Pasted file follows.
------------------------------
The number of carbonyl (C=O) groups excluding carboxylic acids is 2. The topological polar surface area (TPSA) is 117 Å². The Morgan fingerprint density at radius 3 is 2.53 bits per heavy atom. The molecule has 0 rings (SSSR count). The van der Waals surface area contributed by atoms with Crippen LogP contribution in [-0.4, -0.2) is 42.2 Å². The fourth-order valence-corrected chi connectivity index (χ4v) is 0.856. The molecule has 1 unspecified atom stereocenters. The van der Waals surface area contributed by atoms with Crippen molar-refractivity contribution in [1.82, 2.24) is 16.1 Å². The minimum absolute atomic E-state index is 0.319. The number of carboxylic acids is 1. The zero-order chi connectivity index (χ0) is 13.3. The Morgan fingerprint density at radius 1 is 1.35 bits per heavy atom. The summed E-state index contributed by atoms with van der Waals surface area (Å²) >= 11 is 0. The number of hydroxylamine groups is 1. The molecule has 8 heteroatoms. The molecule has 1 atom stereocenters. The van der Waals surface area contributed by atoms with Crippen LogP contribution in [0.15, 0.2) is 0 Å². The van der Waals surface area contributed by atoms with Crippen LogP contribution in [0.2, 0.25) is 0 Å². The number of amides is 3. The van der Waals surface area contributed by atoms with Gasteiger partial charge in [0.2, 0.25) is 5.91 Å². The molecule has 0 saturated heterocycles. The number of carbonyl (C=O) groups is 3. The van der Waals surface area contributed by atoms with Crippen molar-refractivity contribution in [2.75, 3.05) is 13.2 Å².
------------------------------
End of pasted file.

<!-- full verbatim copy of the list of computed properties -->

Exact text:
The number of carbonyl (C=O) groups excluding carboxylic acids is 2. The topological polar surface area (TPSA) is 117 Å². The Morgan fingerprint density at radius 3 is 2.53 bits per heavy atom. The molecule has 0 rings (SSSR count). The van der Waals surface area contributed by atoms with Crippen LogP contribution in [-0.4, -0.2) is 42.2 Å². The fourth-order valence-corrected chi connectivity index (χ4v) is 0.856. The molecule has 1 unspecified atom stereocenters. The van der Waals surface area contributed by atoms with Crippen molar-refractivity contribution in [1.82, 2.24) is 16.1 Å². The minimum absolute atomic E-state index is 0.319. The number of carboxylic acids is 1. The zero-order chi connectivity index (χ0) is 13.3. The Morgan fingerprint density at radius 1 is 1.35 bits per heavy atom. The summed E-state index contributed by atoms with van der Waals surface area (Å²) >= 11 is 0. The number of hydroxylamine groups is 1. The molecule has 8 heteroatoms. The molecule has 1 atom stereocenters. The van der Waals surface area contributed by atoms with Crippen LogP contribution in [0.15, 0.2) is 0 Å². The van der Waals surface area contributed by atoms with Crippen LogP contribution in [0.2, 0.25) is 0 Å². The number of amides is 3. The van der Waals surface area contributed by atoms with Gasteiger partial charge in [0.2, 0.25) is 5.91 Å². The molecule has 0 saturated heterocycles. The number of carbonyl (C=O) groups is 3. The van der Waals surface area contributed by atoms with Crippen molar-refractivity contribution in [2.75, 3.05) is 13.2 Å².